When we approach subtle elaborate emotions we can but give our minds up to play or become as superstitious as an old woman, for we cannot hope to understand. It is one of my superstitions that we became entangled in a dream some twenty years ago; but I do not know whether this dream was born in Ireland from the beliefs of the country men and women, or whether we but gave ourselves up to a foreign habit as our spirited Georgian fathers did to gambling, sometimes lying, as their history has it, on the roadside naked, but for the heap of straw they had pulled over them, till they could wager a lock of hair or the paring of a nail against what might set them up in clothes again. Whether it came from Slieve-na-Mon or Mount Abora, Æ. found it with his gods and I in my 'Land of Heart's Desire,' which no longer pleases me much. And then it seemed far enough till Mr. Edward Martyn discovered his ragged Peg Inerney, who for all that was a queen in faery; but soon John Synge was to see all the world as a withered and witless place in comparison with the dazzle of that dream; and now Lord Dunsany has seen it once more and as simply as if he were a child imagining adventures for the knights and ladies that rode out over the drawbridges in the piece of old tapestry in its mother's room. But to persuade others that it is all but one dream, or to persuade them that Lord Dunsany has his part in that change I have described I have but my superstition and this series of little books where I have set his tender, pathetic, haughty fancies among books by Lady Gregory, by Æ., by Dr. Douglas Hyde, by John Synge, and by myself. His work which seems today so much on the outside, as it were, of life and daily interest, may yet seem to those students I have imagined rooted in both. Did not the Maeterlinck of 'Pelleas and Melisande' seem to be outside life? and now he has so influenced other writers, he has been so much written about, he has been associated with so much celebrated music, he has been talked about by so many charming ladies, that he is less a vapour than that Dumas fils who wrote of such a living Paris. And has not Edgar Allen Poe, having entered the imagination of Baudelaire, touched that of Europe? for there are seeds still carried upon a tree, and seeds so light they drift upon the wind and yet can prove that they, give them but time, carry a big tree. Had I read 'The Fall of Babbulkund' or 'Idle Days on the Yann' when a boy I had perhaps been changed for better or worse, and looked to that first reading as the creation of my world; for when we are young the less circumstantial, the further from common life a book is, the more does it touch our hearts and make us dream. We are idle, unhappy and exorbitant, and like the young Blake admit no city beautiful that is not paved with gold and silver.
These plays and stories have for their continual theme the passing away of gods and men and cities before the mysterious power which is sometimes called by some great god's name but more often 'Time.' His travellers, who travel by so many rivers and deserts and listen to sounding names none heard before, come back with no tale that does not tell of vague rebellion against that power, and all the beautiful things they have seen get something of their charm from the pathos of fragility. This poet who has imagined colours, ceremonies and incredible processions that never passed before the eyes of Edgar Allen Poe or of De Quincey, and remembered as much fabulous beauty as Sir John Mandeville, has yet never wearied of the most universal of emotions and the one most constantly associated with the sense of beauty; and when we come to examine those astonishments that seemed so alien we find that he has but transfigured with beauty the common sights of the world. He describes the dance in the air of large butterflies as we have seen it in the sun-steeped air of noon. 'And they danced but danced idly, on the wings of the air, as some haughty queen of distant conquered lands might in her poverty and exile dance in some encampment of the gipsies for the mere bread to live by, but beyond this would never abate her pride to dance for one fragment more.' He can show us the movement of sand, as we have seen it where the sea shore meets the grass, but so changed that it becomes the deserts of the world: 'and all that night the desert said many things softly and in a whisper but I knew not what he said. Only the sand knew and arose and was troubled and lay down again and the wind knew. Then, as the hours of the night went by, these two discovered the foot-tracks wherewith we had disturbed the holy desert and they troubled over them and covered them up; and then the wind lay down and the sand rested.' Or he will invent some incredible sound that will yet call before us the strange sounds of the night, as when he says, 'sometimes some monster of the river coughed.' And how he can play upon our fears with that great gate of his carved from a single ivory tusk dropped by some terrible beast; or with his tribe of wanderers that pass about the city telling one another tales that we know to be terrible from the blanched faces of the listeners though they tell them in an unknown tongue; or with his stone gods of the mountain, for 'when we see rock walking it is terrible' 'rock should not walk in the evening.'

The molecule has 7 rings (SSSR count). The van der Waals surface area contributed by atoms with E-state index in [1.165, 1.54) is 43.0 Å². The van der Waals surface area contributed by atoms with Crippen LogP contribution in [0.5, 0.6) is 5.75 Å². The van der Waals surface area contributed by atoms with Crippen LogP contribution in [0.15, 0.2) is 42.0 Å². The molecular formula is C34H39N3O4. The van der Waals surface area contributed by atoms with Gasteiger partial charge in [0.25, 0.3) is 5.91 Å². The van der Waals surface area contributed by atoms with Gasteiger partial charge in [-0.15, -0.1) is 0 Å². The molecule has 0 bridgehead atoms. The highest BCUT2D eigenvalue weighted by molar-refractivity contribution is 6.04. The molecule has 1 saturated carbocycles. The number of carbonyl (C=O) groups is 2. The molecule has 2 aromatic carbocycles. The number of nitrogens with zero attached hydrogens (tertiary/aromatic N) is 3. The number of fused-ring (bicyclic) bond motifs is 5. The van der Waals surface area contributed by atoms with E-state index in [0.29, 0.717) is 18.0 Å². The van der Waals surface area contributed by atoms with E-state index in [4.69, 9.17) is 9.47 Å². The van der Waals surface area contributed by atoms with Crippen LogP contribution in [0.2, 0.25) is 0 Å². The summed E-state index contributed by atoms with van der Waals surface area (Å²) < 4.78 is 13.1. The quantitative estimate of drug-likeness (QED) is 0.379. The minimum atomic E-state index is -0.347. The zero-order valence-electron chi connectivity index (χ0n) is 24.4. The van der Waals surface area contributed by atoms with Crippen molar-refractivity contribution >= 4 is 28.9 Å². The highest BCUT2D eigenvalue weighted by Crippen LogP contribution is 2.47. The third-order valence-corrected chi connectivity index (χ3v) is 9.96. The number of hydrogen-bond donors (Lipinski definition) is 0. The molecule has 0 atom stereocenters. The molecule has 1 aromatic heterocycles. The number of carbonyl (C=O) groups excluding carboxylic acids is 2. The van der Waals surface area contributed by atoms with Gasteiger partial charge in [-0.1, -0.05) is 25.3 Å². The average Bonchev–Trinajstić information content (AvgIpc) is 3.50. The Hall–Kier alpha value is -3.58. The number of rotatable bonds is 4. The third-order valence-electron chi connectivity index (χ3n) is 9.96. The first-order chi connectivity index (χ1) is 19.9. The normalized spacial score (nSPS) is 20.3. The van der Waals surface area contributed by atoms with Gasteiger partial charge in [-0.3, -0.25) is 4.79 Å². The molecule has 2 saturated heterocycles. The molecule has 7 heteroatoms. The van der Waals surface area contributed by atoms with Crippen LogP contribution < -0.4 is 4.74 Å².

Yet say what I will, so strange is the pleasure that they give, so hard to analyse and describe, I do not know why these stories and plays delight me. Now they set me thinking of some old Irish jewel work, now of a sword covered with Indian Arabesques that hangs in a friend's hall, now of St. Mark's at Venice, now of cloud palaces at the sundown; but more often still of a strange country or state of the soul that once for a few weeks I entered in deep sleep and after lost and have ever mourned and desired.
Not all Lord Dunsany's moods delight me, for he writes out of a careless abundance; and from the moment I first read him I have wished to have between two covers something of all the moods that do. I believe that I have it in this book, which I have just been reading aloud to an imaginative young girl more French than English, whose understanding, that of a child and of a woman, and expressed not in words but in her face, has doubled my own. Some of my selections, those that I have called 'A Miracle' and 'The Castle of Time' are passages from stories of some length, and I give but the first act of 'Argimēnēs,' a play in the repertory of the Abbey Theatre, but each selection can be read I think with no thoughts but of itself. If 'Idle Days on the Yann' is a fragment it was left so by its author, and if I am moved to complain I shall remember that perhaps not even his imagination could have found adventures worthy of a traveller who had passed 'memorable, holy Golnuz, and heard the pilgrims praying,' and smelt burned poppies in Mandaroon.
|Normandy 1912.||W. B. Yeats.|